This season (if it happens!) marks the ten-year anniversary of the AFC North. The division was created in 2002 when the Houston Texas entered the league, and all conferences were divided up into four divisions of four teams each. There was never any doubt that Pittsburgh, Cleveland and Cincinnati would land in the new AFC North, but there was a time when it seemed like Baltimore might end up in the AFC South with Jacksonville, Tennessee and Indianapolis. Thankfully, cooler heads prevailed, and thus one of football’s best rivalries is the twice-yearly battle between the Steelers and the Ravens.
Here’s a few fun facts about the AFC North:
– In the 153 weeks of its existence, the Steelers have been in first place the most: 56 weeks (38% of the time). The division lead has been tied 44 weeks, an amazing 29% of the time. The Ravens have had the lead for 28 weeks (18%), the Bungles have had the lead 20 weeks (13%) and the lowly Browns have had the lead for just 3 weeks (2%).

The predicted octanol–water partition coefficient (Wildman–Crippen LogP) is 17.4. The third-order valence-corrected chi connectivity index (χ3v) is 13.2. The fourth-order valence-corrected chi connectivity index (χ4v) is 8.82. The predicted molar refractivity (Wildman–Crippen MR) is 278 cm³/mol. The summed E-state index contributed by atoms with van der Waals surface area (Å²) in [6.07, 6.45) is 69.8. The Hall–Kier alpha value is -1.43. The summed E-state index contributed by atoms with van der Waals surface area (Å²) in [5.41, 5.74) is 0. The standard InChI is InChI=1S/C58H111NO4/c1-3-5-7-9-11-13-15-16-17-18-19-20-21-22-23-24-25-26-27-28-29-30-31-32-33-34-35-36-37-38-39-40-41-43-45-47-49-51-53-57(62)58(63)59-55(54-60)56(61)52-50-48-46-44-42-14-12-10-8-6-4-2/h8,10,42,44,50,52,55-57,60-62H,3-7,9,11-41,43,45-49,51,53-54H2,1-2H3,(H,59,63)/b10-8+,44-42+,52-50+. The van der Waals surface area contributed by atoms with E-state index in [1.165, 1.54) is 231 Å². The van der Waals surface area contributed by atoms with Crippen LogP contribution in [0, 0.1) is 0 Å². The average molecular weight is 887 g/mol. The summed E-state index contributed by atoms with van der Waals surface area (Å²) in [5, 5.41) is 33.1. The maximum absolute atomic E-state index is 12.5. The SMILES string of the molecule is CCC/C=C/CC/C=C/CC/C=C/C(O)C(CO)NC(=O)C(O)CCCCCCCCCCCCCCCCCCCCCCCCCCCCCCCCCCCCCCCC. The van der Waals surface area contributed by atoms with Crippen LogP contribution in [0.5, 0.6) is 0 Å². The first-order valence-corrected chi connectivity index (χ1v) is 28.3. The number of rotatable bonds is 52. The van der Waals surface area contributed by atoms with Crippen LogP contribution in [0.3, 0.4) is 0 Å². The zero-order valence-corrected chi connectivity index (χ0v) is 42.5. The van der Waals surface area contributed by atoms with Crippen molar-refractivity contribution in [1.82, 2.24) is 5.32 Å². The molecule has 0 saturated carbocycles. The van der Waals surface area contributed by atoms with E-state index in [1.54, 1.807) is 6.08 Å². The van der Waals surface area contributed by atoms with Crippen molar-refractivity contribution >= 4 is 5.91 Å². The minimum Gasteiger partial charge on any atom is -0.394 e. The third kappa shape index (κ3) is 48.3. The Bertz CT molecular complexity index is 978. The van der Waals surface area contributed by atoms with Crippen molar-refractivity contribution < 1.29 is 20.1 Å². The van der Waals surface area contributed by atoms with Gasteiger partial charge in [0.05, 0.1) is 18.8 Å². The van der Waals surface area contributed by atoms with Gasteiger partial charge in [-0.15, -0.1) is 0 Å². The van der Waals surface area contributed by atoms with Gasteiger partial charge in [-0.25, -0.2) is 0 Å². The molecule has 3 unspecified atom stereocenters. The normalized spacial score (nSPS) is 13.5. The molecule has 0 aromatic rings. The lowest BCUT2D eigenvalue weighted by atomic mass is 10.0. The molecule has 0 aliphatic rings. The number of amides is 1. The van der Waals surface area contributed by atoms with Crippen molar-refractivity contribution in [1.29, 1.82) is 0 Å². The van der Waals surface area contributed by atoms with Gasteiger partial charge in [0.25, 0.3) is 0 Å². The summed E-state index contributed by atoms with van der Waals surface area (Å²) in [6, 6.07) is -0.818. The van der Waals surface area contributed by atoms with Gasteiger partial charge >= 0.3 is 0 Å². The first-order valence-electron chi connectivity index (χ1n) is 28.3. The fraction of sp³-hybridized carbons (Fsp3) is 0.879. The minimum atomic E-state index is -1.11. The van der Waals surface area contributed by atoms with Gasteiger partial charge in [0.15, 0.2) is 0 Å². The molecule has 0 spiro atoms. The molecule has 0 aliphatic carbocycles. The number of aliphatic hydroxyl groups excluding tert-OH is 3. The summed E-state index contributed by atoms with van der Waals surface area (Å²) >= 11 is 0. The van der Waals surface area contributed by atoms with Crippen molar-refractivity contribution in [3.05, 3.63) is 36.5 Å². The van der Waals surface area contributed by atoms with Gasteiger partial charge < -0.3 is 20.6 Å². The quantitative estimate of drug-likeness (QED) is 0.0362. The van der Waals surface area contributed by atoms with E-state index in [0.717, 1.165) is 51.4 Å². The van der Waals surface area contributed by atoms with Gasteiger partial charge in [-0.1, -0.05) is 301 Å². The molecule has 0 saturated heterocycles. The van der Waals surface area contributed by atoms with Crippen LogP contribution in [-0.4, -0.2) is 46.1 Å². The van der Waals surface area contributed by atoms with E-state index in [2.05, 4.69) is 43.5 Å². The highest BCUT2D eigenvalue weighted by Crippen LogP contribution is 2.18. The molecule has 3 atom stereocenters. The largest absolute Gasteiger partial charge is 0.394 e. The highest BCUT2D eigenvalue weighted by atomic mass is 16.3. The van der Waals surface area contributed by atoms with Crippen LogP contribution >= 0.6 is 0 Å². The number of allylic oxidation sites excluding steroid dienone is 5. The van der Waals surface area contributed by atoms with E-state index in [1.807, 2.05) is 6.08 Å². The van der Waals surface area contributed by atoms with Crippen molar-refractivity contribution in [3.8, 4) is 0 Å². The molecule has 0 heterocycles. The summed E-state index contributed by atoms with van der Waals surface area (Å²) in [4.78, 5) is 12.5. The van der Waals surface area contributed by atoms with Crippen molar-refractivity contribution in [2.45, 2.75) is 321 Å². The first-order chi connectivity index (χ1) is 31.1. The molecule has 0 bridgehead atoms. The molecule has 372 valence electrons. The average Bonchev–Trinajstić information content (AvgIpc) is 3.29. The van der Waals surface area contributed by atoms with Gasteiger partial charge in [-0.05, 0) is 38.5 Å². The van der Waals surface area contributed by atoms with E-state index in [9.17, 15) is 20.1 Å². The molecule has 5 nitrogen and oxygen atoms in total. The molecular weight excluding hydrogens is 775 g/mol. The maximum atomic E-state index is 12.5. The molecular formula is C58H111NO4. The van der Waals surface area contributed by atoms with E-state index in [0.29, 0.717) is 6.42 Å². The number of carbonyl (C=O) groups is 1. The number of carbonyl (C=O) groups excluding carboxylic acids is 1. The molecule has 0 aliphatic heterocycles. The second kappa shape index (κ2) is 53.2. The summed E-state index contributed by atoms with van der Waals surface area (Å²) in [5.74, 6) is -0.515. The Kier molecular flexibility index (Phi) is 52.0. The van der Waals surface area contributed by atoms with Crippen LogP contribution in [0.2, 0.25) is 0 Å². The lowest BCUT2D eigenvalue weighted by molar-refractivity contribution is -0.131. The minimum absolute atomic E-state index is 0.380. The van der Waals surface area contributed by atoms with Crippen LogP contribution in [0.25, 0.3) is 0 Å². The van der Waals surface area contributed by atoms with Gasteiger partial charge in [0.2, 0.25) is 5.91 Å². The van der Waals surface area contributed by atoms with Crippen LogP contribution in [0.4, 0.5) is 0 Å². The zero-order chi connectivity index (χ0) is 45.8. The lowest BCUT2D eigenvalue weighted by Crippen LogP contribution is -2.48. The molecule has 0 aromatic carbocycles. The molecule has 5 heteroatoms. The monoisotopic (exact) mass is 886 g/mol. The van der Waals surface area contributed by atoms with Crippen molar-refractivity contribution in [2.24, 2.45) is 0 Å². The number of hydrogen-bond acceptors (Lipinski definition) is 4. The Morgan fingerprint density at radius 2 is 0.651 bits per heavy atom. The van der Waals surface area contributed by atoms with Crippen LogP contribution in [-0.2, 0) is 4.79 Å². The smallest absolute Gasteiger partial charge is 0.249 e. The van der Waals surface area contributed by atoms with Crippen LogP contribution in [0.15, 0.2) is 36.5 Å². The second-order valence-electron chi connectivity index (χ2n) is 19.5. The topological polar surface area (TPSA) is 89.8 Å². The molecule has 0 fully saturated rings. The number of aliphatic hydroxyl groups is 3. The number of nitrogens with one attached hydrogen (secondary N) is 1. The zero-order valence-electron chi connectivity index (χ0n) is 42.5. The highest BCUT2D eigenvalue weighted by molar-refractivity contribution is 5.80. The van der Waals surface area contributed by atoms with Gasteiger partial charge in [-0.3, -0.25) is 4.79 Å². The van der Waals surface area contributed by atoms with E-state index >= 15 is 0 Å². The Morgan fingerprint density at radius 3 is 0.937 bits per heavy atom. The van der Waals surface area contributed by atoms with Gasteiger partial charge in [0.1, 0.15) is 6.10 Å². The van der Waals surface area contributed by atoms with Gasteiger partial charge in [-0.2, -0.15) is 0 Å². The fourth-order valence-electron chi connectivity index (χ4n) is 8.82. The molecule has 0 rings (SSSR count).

– Every AFC North division winner has had 10 wins or more per year.
– Only once have three of the four teams held first place in the same year. In 2002, the Browns were in first place in weeks 2-4. The Ravens took the lead in week 5. There was a tie in weeks 6 and 7. In week 8, the Steelers took over the lead for the rest of the season.
– Three of the division’s ten crowns were decided by a tie-breaker.
– In the division’s first six years, the division winner was the only team to advance to the playoffs in four seasons (Cleveland got a wild-card in 2002, Pittsburgh in 2005). But in the last three seasons, two AFC North teams have advanced to the playoffs.